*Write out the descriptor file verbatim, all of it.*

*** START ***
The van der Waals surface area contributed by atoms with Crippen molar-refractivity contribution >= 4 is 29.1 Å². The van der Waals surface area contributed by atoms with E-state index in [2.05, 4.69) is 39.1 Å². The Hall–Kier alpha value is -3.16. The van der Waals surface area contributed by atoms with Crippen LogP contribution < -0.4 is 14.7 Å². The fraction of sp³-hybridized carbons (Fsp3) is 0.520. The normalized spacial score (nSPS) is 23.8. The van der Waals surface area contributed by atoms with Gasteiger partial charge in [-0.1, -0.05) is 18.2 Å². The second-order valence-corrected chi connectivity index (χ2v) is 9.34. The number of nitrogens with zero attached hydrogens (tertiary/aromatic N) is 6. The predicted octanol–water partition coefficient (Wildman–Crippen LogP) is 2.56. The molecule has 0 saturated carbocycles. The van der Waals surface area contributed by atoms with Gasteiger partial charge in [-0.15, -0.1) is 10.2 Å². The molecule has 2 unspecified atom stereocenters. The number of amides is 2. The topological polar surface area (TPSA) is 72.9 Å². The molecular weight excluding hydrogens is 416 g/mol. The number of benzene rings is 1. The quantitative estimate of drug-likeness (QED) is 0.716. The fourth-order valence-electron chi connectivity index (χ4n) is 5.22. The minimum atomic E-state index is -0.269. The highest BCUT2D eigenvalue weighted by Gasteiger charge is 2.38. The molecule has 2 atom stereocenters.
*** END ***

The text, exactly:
The van der Waals surface area contributed by atoms with Crippen molar-refractivity contribution >= 4 is 29.1 Å². The van der Waals surface area contributed by atoms with E-state index in [2.05, 4.69) is 39.1 Å². The Hall–Kier alpha value is -3.16. The van der Waals surface area contributed by atoms with Crippen LogP contribution < -0.4 is 14.7 Å². The fraction of sp³-hybridized carbons (Fsp3) is 0.520. The normalized spacial score (nSPS) is 23.8. The van der Waals surface area contributed by atoms with Gasteiger partial charge in [-0.1, -0.05) is 18.2 Å². The second-order valence-corrected chi connectivity index (χ2v) is 9.34. The number of nitrogens with zero attached hydrogens (tertiary/aromatic N) is 6. The predicted octanol–water partition coefficient (Wildman–Crippen LogP) is 2.56. The molecule has 0 saturated carbocycles. The van der Waals surface area contributed by atoms with Gasteiger partial charge in [-0.15, -0.1) is 10.2 Å². The molecule has 2 unspecified atom stereocenters. The number of amides is 2. The topological polar surface area (TPSA) is 72.9 Å². The molecular weight excluding hydrogens is 416 g/mol. The number of benzene rings is 1. The quantitative estimate of drug-likeness (QED) is 0.716. The fourth-order valence-electron chi connectivity index (χ4n) is 5.22. The minimum atomic E-state index is -0.269. The highest BCUT2D eigenvalue weighted by Gasteiger charge is 2.38. The molecule has 2 atom stereocenters.